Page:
So, you're trying to decide how to heat the domestic hot water in the zero energy house you are designing for Denver.
Solar hot water heaters are an excellent choice. However, the logistics of a solar thermal installation are daunting compared to a typical appliance installation.
A logistically easier solution is to use a heat pump water heater (HPWH) in conjunction with PV solar.
Rheem has just released a new nice-looking unit.
The jury is still out as to which configuration will be best. Recent test results and common sense are beginning to favor HPWH with PV. The reasons for this are that solar DHW is insufficient and inefficient in the winter, and underutilized in the summer. A grid-tied PV system has the advantage of constant efficiency and 100% utilization year round. In addition, large PV cost reductions are coming, but none are expected in solar thermal. State-of-the-art solar thermal collectors still use supply-restricted copper, aluminum, and glass. The labor content of solar thermal installations is also quite high.
Some puzzles remain with the implementation of HPWH systems. Per the manufacturer's recommendations: "Because the heat pump’s exhaust air is cooler than the surrounding atmosphere, these water heaters generally do not belong in or near busy living areas of the home." Since they pull the heat out of the surrounding air, a small, airtight mechanical room isn't the best place for it either.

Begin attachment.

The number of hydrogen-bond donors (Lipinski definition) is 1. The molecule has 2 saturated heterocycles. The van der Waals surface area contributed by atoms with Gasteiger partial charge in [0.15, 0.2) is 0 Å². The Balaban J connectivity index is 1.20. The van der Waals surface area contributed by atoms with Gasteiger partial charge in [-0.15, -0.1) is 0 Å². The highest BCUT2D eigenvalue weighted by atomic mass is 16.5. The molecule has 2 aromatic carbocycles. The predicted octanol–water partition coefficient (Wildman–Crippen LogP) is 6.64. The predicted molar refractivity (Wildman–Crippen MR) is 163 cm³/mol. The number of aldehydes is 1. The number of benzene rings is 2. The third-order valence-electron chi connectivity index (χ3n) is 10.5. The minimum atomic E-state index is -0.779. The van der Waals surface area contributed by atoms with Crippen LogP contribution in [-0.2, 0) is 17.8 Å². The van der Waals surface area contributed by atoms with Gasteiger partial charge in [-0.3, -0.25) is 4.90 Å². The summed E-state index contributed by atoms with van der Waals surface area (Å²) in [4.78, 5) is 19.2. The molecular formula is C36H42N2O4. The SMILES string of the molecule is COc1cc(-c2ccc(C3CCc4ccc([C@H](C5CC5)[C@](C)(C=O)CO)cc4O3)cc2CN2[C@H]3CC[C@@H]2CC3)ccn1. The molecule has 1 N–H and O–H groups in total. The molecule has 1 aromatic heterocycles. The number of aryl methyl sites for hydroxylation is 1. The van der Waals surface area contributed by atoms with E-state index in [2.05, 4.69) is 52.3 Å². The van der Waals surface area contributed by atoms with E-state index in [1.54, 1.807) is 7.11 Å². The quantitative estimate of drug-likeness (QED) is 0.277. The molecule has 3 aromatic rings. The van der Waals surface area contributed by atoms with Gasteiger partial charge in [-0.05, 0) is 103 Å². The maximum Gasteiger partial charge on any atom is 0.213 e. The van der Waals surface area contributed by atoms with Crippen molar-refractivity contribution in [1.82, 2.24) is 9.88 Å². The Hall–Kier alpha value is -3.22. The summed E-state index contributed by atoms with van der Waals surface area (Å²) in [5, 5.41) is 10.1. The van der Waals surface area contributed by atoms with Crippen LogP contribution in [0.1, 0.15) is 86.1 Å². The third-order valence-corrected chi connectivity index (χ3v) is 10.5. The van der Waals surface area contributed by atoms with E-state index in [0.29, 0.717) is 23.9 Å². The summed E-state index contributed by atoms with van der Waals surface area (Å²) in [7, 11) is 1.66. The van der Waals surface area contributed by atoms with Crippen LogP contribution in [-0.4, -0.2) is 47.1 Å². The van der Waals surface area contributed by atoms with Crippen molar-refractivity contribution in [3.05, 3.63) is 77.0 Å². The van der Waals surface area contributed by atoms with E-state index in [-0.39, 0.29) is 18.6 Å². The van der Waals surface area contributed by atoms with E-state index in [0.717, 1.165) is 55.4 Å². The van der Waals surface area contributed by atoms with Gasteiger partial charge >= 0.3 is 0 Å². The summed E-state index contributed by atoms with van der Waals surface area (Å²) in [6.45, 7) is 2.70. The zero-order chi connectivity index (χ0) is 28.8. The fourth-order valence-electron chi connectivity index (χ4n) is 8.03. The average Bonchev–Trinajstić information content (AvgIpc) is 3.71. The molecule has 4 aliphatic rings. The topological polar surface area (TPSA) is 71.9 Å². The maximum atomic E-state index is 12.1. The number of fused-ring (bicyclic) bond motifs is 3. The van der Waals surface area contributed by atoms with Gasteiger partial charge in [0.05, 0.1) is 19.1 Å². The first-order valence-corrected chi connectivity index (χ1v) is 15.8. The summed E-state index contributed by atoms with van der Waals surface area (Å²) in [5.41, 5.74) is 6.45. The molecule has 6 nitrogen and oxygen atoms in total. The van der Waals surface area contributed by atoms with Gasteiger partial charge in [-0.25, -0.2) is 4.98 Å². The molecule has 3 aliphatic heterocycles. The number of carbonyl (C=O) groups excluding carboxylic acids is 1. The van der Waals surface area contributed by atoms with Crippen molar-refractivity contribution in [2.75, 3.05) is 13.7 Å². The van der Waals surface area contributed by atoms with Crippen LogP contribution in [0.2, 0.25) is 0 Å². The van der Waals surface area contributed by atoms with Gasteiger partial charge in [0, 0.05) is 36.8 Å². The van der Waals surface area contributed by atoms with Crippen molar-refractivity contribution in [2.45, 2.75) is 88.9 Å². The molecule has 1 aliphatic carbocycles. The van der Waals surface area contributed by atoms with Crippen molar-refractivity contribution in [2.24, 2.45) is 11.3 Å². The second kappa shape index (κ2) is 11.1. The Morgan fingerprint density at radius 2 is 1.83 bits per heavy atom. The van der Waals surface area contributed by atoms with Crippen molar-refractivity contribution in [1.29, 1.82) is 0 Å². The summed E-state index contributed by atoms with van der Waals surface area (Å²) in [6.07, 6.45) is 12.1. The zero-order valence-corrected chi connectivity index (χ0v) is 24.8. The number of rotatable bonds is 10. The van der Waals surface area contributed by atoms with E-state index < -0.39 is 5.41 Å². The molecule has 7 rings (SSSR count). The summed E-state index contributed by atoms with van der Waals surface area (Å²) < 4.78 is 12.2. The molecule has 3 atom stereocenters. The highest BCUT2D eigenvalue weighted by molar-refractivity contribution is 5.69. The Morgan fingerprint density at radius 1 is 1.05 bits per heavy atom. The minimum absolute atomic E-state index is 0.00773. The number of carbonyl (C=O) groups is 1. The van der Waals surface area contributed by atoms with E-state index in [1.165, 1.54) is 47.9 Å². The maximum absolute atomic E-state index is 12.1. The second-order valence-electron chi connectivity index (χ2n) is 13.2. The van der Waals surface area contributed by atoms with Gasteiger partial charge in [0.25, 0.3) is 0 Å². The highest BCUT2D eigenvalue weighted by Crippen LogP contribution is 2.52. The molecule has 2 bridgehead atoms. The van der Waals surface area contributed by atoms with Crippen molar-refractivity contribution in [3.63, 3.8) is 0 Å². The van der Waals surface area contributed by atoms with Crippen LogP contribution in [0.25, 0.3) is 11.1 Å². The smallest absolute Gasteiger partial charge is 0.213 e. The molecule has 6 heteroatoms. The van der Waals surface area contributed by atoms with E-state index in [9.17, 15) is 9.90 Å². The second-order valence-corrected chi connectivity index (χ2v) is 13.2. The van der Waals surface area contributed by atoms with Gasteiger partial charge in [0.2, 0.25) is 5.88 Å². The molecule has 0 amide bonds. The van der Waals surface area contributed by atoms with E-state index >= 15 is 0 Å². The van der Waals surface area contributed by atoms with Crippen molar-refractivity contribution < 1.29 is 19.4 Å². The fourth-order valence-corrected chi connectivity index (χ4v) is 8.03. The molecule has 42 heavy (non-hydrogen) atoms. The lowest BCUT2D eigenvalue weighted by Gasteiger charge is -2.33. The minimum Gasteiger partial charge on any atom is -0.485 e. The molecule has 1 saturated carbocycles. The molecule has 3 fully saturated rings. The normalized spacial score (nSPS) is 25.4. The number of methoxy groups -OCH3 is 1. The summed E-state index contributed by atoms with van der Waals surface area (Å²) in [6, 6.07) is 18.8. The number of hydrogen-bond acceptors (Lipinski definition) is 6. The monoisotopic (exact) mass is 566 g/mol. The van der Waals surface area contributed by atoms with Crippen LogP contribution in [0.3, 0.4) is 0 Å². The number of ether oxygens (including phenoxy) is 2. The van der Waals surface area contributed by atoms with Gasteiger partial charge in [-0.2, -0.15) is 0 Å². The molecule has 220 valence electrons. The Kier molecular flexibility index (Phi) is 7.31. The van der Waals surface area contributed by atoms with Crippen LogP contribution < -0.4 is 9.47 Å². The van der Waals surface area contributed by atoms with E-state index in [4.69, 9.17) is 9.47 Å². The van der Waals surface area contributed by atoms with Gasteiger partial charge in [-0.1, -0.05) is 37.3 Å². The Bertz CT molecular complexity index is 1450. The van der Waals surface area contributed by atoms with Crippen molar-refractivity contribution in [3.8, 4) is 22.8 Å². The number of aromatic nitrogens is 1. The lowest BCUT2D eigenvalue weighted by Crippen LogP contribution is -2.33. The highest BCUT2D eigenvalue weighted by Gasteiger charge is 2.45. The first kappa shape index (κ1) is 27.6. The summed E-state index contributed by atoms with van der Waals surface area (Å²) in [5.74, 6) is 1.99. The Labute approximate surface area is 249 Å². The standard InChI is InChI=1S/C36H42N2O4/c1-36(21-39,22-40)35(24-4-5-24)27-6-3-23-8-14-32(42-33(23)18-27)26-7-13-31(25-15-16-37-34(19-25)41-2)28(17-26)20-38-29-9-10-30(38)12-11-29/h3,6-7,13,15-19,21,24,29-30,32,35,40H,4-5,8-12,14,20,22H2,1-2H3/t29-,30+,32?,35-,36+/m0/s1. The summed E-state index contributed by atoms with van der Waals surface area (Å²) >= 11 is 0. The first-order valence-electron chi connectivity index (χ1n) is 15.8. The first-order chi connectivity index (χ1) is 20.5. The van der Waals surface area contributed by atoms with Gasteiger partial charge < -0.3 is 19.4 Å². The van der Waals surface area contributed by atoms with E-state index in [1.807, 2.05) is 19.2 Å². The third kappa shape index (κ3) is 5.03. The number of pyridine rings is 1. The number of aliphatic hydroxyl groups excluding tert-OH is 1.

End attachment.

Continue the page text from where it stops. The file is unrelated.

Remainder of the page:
Discussion of HPWH locations:
1. The garage. A new, well insulated garage might work. An uninsulated garage slab gives off enough low temperature free geothermal heat* to prevent freezing of the pipes to the heater. There are at least two problems with the garage, however: 1. In summer, the HPWH gives off cold air that would be more desirable inside the living space than in the garage. Ducting air from the garage to the house is a CO hazard, and not recommended. 2. If the (insulated) garage door is inadvertently left open in the winter for an extended period, the water lines to the HPWH are at risk of freezing.
2. Mechanical room with forced ventilation. The control scheme and ducting layout for this ventilation can get complicated and costly.
3. Basement. This is where you usually find the water heater in new construction, and will work just fine if you don't mind a cold basement in the winter. If you finish the basement and add heat to it, that heating system will be feeding the HPWH the heat it needs, and this will spoil the overall efficiency of your system.
"The House as a System" philosophy of home design will get a real workout on this one. Please enter a comment if you've heard of any other solutions.
*A perimeter insulated slab in an insulated garage gives off 5-15 Btu/hr/ft2, based on preliminary research. This is a great match for a 7000 btuh HPWH.